Brayden is a middle-aged sad sack who lives with his father, Big Ronnie. Brayden and Big Ronnie operate a disco-themed walking-tour of their hometown: dressed in matching pink turtlenecks and pink shorts, the gruesome twosome half-heartedly show punters where the Bee Gees once bought milk (or something).
Wait! There’s more. Big Ronnie has an obsession with ‘grease’. It’s not clear what kind of grease this is – it seems to be interchangeable with oil and purée, it’s apparently edible, and you can buy it in vats – but Big Ronnie likes to have this substance in his coffee and over his food. He also likes to slather himself in it and stalk around at night, strangling people until their eyeballs pop out.
There’s also an Oedipal love-triangle, a man without a nose, a blind jive-talking carwash owner, an enormous prosthetic joke-shop penis, and a tiny prosthetic joke-shop penis.
You might think that’s two amusing prosthetic joke-shop penises too many. Fair enough. But if you think that The Greasy Strangler sounds like it could be one of the best films ever – if you’re rubbing your hands with glee at the promise of campy vileness and preparing yourself for a real ‘hoot’ – then you're only setting yourself up for disappointment.
Brayden and love-interest Janet in The Greasy Strangler
For a film that’s supposed to be a celebration of bad taste, The Greasy Strangler is directed with remarkable decorum, with none of the correspondingly shoddy camerawork of early Peter Jackson (whose Bad Taste justified its title). Cinematographically, The Greasy Strangler is almost as elegantly composed as a Joe Wright period drama. The soundtrack consists of keyboard squelches by Andrew Hung of the critically acclaimed band Fuck Buttons, meaning that The Greasy Strangler’s soundtrack has the hippest pedigree that money can buy.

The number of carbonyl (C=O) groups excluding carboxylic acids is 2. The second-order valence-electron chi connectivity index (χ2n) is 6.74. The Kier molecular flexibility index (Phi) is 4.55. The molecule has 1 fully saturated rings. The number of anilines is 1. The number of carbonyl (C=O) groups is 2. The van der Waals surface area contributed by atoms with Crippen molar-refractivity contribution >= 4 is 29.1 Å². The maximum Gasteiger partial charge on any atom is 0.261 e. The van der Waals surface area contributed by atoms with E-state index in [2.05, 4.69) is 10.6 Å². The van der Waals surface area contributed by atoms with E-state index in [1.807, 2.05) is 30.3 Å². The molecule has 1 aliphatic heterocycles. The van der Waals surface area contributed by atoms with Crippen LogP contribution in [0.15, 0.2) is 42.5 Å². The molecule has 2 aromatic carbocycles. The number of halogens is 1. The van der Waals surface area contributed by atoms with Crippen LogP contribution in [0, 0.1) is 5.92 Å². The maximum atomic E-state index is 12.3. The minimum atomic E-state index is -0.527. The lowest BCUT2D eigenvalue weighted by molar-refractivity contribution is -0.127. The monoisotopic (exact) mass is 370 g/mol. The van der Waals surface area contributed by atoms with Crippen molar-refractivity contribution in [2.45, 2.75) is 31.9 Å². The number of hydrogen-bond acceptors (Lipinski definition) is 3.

Maybe we just find it grating that The Greasy Strangler is being marketed to the mainstream as an ‘instant’ underground classic, when it’s hard to imagine anyone being genuinely shocked by it. It’s gourmet junk food, which is never as good as actual junk food.
Look: The Greasy
Strangler doesn’t want a five-star rating and poster-ready quote from a
respectable culture website. It wants video rental-shop notoriety. It wants to
be the cult film of 1992. But ‘cult’ means something different in the age of
the Internet, where every foetid corner hides something at least twice as WTF
NFSW LOL as The Greasy Strangler, a midnight movie that's neither as good or as bad as it needs to be.
|What||The Greasy Strangler film review|
|Where||Various Locations | MAP|
|Nearest tube||Leicester Square (underground)|
07 Oct 16 – 07 Dec 16, Times vary
|Price||£determined by cinema|
|Website||Click here for more details|